Doctors should pay for falsely accusing parents of abuse

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The Independent Online

Most people in this country approve of doctors and disapprove of lawyers, and so are suspicious of excessive claims for compensation when the medical profession gets it wrong.

Most people in this country approve of doctors and disapprove of lawyers, and so are suspicious of excessive claims for compensation when the medical profession gets it wrong.

But it seems strange that doctors should be protected from being sued for damages in just one kind of case.

That is what the Court of Appeal reaffirmed yesterday, sticking to the principle that doctors - and social workers - cannot be sued for damages by parents wrongly accused of sexually abusing their children.

The logic of this is that cases of child abuse would be less likely to be identified if professionals feared they might be answerable in court for their diagnoses. Yet their argument is undermined because children who are wrongly diagnosed as suffering from sexual abuse can sue for damages. They ruled that doctors and social workers owe a duty of care to children, but not to parents.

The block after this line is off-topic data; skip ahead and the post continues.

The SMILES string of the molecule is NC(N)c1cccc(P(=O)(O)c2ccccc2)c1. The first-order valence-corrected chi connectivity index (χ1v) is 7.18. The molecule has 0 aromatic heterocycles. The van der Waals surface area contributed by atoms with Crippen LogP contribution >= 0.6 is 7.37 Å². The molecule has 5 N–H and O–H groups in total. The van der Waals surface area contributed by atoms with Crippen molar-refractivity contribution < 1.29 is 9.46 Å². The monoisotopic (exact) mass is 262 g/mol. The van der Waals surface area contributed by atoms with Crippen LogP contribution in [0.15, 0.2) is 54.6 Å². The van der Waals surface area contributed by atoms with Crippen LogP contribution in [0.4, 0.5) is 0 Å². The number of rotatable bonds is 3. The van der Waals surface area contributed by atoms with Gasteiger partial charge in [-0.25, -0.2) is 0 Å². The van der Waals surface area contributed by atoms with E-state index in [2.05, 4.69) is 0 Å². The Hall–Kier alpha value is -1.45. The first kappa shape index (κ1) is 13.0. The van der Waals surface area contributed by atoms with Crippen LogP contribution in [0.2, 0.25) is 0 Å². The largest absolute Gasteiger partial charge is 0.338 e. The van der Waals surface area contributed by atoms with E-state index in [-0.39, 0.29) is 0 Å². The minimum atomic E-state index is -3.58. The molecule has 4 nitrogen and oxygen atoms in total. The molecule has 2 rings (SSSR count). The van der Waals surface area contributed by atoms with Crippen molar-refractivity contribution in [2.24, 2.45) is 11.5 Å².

This does not make sense. A false diagnosis of sexual abuse inflicts terrible psychological damage on the child concerned - especially as they are bound to be taken into care. But the whole family is likely to be affected, not least the parent who is falsely accused. Since the Cleveland case in the 1980s, everyone should be painfully aware of the costs of making a false diagnosis.

Yesterday's ruling leaves the law unbalanced, although this may be more for Parliament than for the courts. Doctors have a statutory duty to report suspected abuse, and face penalties if they fail to do so. But if they wrongly diagnose abuse, the damages are limited to those suffered by the child.

Although people may recoil from extending the compensation culture, surely doctors and social workers should be liable for the full costs of getting their judgements wrong either way? (It might also help get those judgements right if the secrecy of family courts were reduced, but that is a separate issue.)

When yesterday's case moves to the House of Lords, it is to be hoped that the law lords will ensure that, just as a child whose abuse was not identified but should have been can sue for damages, so can a parent or other adult falsely accused of sexual abuse.

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